Another way to enhance the generalization capability of ML models is to employ interpretable ML models. In Liu and Sun’s work, the Explainable Boosting Machine (EBM) was utilized to forecast the compressive strength of concrete materials and to elucidate the contribution of mix ratio factors for the compressive strength^{[83]}, where 1030 compressive strength values were used to construct the model. The Bayesian optimization algorithm was applied to iteratively construct the hyperparametric model and identify the optimal point in the space, which significantly reduced the time consumption in building the ML model. In terms of model prediction performance, the EBM algorithm exhibited excellent performance with the coefficient of determination (*R ^{2}*) being 0.93, the

*RMSE*being 4.33, and the mean absolute error (

*MAE*) being 3.10, respectively. It allows a comprehensive interpretation of the contribution of individual features to the predicted results from both global and local perspectives, thereby further determining the influence of each mixing ratio on the compressive strength of the concrete. It should be noted that the interpretable model itself does not involve the application of domain knowledge. However, the various parameters provided by interpretable models will ultimately affect the performance and serve as an important reference for materials design, from which the intrinsic mechanisms in materials can be gleaned as new domain knowledge.

## CONCLUSIONS AND PROSPECTS

ML methods have provided new approaches for materials researchers to resolve present challenges. In practical applications, these methods can be used to construct mapping correlations, whether to formulate physical equations or directly to predict materials properties for any given compositions or processes. For materials design, the ML methods can identify the key parameters that determine performance and achieve design goals. In computational materials science, the ML methods can accelerate the construction of important calculation foundations, such as potential functions, thereby improving the speed of AIMD methods by one or two orders of magnitude. When describing a specific phenomenon, the ML can construct accurate and precise mathematical formulas. Moreover, deep learning methods can also be utilized to recognize the image information for accelerating the analysis processes. In situations where the data are scarce but valuable, the introduction of reliable domain knowledge into the ML can allow for a certain degree of independence from relying solely on big data. This approach will allow the materials design to be guided only by a few key parameters, thereby enabling a greater focus on improving precision and efficiency rather than relying on a large amount of data.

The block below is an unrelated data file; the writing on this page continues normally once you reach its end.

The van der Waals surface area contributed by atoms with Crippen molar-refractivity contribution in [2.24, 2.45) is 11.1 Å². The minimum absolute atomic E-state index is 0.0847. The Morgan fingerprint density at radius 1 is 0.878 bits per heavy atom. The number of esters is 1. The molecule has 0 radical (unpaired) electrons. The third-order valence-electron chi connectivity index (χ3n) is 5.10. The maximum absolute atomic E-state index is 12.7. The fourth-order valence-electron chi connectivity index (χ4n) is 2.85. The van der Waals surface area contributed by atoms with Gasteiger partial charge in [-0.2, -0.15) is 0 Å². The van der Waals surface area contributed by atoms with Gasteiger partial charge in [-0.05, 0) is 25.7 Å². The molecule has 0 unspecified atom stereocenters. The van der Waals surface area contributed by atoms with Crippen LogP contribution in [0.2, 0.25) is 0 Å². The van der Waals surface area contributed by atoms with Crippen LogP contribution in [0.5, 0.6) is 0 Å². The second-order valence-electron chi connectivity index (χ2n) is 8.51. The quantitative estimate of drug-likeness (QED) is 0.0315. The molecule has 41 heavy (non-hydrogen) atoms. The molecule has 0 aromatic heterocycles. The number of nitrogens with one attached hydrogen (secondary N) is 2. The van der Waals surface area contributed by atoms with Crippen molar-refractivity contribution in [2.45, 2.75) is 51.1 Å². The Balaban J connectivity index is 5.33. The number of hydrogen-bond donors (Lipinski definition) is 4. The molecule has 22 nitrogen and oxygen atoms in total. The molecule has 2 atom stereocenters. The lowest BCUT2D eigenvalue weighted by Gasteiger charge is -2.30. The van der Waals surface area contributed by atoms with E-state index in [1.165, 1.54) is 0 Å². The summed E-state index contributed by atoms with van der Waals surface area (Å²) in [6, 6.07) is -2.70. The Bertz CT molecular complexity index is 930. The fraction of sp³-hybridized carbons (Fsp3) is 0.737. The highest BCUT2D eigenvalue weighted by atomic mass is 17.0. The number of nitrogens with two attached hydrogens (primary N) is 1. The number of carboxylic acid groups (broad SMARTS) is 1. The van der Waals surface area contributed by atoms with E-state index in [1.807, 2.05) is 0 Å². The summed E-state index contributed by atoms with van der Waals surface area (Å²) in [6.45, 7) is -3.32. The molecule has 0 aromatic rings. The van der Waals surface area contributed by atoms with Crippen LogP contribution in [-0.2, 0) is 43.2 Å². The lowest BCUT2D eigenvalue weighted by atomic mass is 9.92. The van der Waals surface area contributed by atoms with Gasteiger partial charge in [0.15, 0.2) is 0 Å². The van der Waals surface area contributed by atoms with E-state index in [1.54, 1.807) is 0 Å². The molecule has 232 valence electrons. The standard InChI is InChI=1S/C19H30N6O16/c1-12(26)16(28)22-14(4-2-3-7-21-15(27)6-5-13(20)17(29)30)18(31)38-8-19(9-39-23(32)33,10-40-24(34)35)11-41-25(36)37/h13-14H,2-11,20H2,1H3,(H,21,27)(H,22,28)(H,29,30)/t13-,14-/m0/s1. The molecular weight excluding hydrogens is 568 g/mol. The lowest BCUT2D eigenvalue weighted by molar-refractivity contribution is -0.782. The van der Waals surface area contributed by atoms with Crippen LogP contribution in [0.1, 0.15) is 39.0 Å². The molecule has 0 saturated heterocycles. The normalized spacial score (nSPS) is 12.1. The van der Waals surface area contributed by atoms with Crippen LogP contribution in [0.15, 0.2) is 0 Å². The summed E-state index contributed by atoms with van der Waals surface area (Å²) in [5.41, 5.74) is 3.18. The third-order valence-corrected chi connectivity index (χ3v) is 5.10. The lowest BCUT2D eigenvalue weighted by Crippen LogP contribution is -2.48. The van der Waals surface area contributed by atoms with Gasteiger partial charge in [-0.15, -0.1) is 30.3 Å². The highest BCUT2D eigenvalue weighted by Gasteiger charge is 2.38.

In the future work, the application of ML in material systems will involve two directions. First, from a technical point of view, the application of ML will become more standardized and regulated, including the standardization of database construction patterns and data formats, as well as the standardization of model selection and training methods. The standardization of databases will enable ML to have more and more data available in the future, thereby promoting the “data-driven” approach from the technical level. The standardization of model selection and training will automate the entire process of ML, starting from the database to efficiently obtain the most suitable model. Further, for the material systems, through the accumulation of critical data, the ML methods have established an algorithm-based understanding of materials science. The powerful capability of these methods to handle high-dimensional data will enable researchers to make more effective decisions in materials design. The ML has reduced the enormous search space for functional materials and has facilitated the endless quest for improving novel materials. However, compared with the physical and chemical properties, the mechanical properties of alloy materials involve more factors, such as composition and microstructure. It needs to be emphasized that the microstructure of an alloy is largely determined by a series of processing factors. Thus, the relationship between the microstructure and mechanical properties remains unclear, and establishing this connection is crucial for developing a more effective search engine for alloys with targeted mechanical properties. This will be the focus of future ML applications in predicting mechanical properties of alloy materials^{[84]}.

Recently, “MatGPT” of materials informatics has been proposed, outlining technical roadmaps for data, descriptors, generative models, pre-trained models, directed design models, collaborative training, and experimental robots^{[85]}. It aims to bring materials design work closer to the Large Models, thus achieving the “ChatGPT” in the field of materials. With the development of “MatGPT”, materials researchers will finally be liberated from tedious, repetitive work and have more energy to conduct more creative research.

## DECLARATIONS

### Authors’ contributions

Made substantial contributions to conception and design of the study and performed data analysis and interpretation: Yuan J, Wang Q, Li Z

Performed data acquisition and provided administrative, technical, and material support: Yin A, Yang Y, Li W, Sun D

### Availability of data and materials

Not applicable.

### Financial support and sponsorship

This work was supported by the National Natural Science Foundation of China (52171152 and 12205286).

### Conflicts of interest

All authors declared that there are no conflicts of interest.

### Ethical approval and consent to participate

Not applicable.

### Consent for publication

Not applicable.

### Copyright

© The Author(s) 2024.

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## Cite This Article

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Yuan, J.; Li Z.; Yang Y.; Yin A.; Li W.; Sun D.; Wang Q. Applications of machine learning method in high-performance materials design: a review. *J. Mater. Inf.* **2024**, *4*, 14. http://dx.doi.org/10.20517/jmi.2024.15